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Stopping Cetirizine Led to Itching Like Crazy

Many people find that stopping cetirizine suddenly leads to itching that cannot be ignored. It may take several weeks of withdrawal for the itch to subside.
Stopping Cetirizine Led to Itching Like Crazy
Young woman back with allergy skin problem

Who would guess that stopping an antihistamine taken for allergies could lead to dramatic hives and itching? Although it may seem improbable, scores of readers report that they developed dreadful itching upon stopping cetirizine (Zyrtec). In some cases, the itching lasted for weeks before disappearing. Apparently, levocetirizine (Xyzal) may also trigger a similar withdrawal syndrome.

Does Stopping Cetirizine Make You Itch?

Q. I stumbled across your site while looking for withdrawal symptoms of cetirizine. I took this medication for years to treat severe allergy problems.

Recently I ran out of the med. I was waiting on the shipment and I started feeling bad all over: tired, depressed and itching like crazy. I assumed that the itching was my allergies asserting themselves because I had not taken the med.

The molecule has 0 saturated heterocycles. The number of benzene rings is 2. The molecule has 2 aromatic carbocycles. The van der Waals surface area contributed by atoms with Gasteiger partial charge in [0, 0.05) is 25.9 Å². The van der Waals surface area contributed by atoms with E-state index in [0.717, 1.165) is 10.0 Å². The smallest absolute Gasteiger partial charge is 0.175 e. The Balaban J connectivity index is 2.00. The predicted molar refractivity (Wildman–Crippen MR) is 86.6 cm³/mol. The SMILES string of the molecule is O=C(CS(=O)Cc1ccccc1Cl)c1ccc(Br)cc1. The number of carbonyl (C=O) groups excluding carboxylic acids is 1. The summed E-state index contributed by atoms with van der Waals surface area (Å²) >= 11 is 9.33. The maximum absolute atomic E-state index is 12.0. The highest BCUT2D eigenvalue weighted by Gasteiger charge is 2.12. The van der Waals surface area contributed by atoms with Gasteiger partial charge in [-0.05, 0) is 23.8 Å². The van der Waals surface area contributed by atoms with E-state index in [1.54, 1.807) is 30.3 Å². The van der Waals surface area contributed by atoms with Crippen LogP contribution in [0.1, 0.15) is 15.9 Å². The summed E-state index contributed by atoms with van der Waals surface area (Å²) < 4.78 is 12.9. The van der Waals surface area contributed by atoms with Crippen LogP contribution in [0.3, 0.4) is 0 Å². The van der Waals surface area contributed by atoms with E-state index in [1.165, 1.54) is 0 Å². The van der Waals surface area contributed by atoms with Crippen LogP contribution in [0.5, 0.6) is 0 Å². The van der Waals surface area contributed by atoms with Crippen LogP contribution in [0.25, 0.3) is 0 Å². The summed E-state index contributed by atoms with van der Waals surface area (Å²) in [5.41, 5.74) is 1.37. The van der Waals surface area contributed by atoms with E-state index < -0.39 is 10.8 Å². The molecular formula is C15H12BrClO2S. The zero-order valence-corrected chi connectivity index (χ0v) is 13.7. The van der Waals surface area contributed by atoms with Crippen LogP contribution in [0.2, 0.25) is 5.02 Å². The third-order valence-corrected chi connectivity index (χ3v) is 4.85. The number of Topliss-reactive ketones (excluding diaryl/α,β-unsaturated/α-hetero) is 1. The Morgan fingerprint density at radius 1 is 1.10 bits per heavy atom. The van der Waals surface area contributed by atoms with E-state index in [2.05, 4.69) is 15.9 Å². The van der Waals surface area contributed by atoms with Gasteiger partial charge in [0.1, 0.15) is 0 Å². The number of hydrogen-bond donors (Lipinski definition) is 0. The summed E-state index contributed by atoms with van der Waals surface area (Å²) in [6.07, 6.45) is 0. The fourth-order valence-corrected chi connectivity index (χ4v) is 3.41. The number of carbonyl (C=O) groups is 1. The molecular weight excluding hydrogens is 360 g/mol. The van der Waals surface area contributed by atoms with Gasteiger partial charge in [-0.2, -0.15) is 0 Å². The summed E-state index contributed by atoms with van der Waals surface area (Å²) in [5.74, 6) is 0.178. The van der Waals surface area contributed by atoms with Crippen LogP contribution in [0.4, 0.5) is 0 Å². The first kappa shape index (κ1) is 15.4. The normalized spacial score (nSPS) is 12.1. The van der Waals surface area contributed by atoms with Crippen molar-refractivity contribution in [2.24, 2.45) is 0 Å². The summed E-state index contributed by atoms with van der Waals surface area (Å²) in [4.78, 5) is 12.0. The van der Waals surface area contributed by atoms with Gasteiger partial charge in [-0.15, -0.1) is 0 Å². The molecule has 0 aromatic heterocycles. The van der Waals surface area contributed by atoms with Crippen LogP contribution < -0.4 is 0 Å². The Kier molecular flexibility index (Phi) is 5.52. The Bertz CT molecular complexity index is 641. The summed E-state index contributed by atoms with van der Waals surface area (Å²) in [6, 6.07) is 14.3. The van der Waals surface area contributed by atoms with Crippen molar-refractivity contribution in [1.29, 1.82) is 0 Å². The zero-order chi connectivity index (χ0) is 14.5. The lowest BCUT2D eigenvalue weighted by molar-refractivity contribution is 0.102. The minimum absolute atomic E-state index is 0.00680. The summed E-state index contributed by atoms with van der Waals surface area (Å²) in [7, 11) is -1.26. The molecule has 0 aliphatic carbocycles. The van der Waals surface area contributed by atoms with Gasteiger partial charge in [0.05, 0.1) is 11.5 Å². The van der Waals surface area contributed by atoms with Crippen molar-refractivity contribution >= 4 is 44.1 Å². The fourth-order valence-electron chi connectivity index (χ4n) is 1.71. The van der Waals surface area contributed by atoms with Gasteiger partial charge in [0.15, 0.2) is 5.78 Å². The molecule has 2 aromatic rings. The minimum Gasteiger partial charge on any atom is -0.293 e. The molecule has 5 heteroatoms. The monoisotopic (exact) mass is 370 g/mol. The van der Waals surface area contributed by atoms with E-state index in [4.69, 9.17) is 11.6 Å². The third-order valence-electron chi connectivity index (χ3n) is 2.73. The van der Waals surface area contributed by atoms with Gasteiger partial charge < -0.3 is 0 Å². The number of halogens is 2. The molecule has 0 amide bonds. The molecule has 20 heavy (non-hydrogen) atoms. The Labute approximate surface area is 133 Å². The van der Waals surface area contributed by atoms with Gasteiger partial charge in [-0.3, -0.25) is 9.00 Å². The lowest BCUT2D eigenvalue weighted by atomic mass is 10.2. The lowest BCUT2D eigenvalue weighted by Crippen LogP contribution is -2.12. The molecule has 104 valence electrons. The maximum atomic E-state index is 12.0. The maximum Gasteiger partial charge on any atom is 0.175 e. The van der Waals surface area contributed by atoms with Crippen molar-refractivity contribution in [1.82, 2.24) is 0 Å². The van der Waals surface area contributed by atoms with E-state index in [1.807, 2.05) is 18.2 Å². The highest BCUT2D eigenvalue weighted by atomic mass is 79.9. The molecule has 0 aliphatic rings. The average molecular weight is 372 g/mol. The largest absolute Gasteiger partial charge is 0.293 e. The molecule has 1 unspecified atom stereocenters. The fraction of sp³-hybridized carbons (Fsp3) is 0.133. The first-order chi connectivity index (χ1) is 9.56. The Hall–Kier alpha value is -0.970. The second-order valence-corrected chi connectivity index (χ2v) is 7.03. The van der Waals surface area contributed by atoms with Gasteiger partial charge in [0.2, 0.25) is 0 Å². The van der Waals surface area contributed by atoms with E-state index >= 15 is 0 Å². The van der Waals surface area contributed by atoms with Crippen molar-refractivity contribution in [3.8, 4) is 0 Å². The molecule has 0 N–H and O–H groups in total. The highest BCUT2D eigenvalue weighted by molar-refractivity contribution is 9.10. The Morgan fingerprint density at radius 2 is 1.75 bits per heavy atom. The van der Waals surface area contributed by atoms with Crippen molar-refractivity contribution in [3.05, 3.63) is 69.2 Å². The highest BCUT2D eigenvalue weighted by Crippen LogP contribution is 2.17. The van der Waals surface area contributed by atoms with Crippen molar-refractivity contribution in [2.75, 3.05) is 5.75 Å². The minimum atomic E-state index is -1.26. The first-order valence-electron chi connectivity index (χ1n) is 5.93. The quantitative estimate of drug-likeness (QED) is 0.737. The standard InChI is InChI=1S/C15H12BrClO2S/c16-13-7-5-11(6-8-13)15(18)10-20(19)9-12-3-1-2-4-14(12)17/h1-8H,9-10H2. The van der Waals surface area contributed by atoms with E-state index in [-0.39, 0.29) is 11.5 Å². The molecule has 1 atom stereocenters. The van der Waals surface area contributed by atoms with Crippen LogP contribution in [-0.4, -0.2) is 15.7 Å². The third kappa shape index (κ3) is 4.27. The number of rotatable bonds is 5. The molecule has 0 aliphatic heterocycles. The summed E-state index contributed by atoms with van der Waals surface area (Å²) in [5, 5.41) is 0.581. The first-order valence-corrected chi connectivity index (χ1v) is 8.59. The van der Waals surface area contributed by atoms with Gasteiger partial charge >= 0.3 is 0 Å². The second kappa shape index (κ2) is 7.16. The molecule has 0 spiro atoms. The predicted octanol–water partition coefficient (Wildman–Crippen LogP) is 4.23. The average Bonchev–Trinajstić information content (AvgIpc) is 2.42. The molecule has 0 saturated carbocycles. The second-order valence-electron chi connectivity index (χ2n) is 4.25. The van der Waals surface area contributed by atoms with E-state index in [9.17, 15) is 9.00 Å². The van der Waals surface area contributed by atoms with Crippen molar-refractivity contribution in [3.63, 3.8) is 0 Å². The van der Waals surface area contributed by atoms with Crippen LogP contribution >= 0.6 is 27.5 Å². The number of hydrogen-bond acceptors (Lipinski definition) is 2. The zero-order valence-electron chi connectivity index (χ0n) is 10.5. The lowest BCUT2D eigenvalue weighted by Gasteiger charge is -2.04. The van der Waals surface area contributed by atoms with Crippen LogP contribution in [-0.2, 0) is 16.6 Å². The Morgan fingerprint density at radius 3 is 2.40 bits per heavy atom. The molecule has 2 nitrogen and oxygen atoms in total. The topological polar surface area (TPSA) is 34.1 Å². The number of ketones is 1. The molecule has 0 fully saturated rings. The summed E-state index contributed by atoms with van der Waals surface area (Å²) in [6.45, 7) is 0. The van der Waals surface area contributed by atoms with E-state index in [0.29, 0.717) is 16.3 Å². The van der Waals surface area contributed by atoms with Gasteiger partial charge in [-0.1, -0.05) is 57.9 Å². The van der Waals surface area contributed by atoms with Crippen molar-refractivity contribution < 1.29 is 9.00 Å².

This morning I woke up to itching on my upper abdomen, which was very red. I made a quick trip to the store and got some cetirizine. I took one pill, and in about two hours the itching was subsiding.

Not Crazy!

I am glad to know I’m not crazy after all. What I read at PeoplesPharmacy.com was that cetirizine withdrawal was causing my problem. Now I would like to know what OTC allergy med I can take.

A. Cetirizine (Zyrtec) and levocetirizine (Xyzal) are popular over-the-counter allergy medicines. However, stopping either one abruptly may result in unbearable itching (Ekhart, van der Horst & van Hunsel, Drug Safety – Case Reports, Dec. 2016). We have heard from hundreds of people who have experienced severe itching after stopping cetirizine.

Most other OTC antihistamines do not seem to trigger this type of withdrawal reaction, though some people may be especially sensitive. As an experiment, you might try loratadine (Alavert, Claritin) or fexofenadine (Allegra) to see if they help your allergy symptoms without making you itch when you stop.

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About the Author
Terry Graedon, PhD, is a medical anthropologist and co-host of The People’s Pharmacy radio show, co-author of The People’s Pharmacy syndicated newspaper columns and numerous books, and co-founder of The People’s Pharmacy website. Terry taught in the Duke University School of Nursing and was an adjunct assistant professor in the Department of Anthropology. She is a Fellow of the Society of Applied Anthropology. Terry is one of the country's leading authorities on the science behind folk remedies. .
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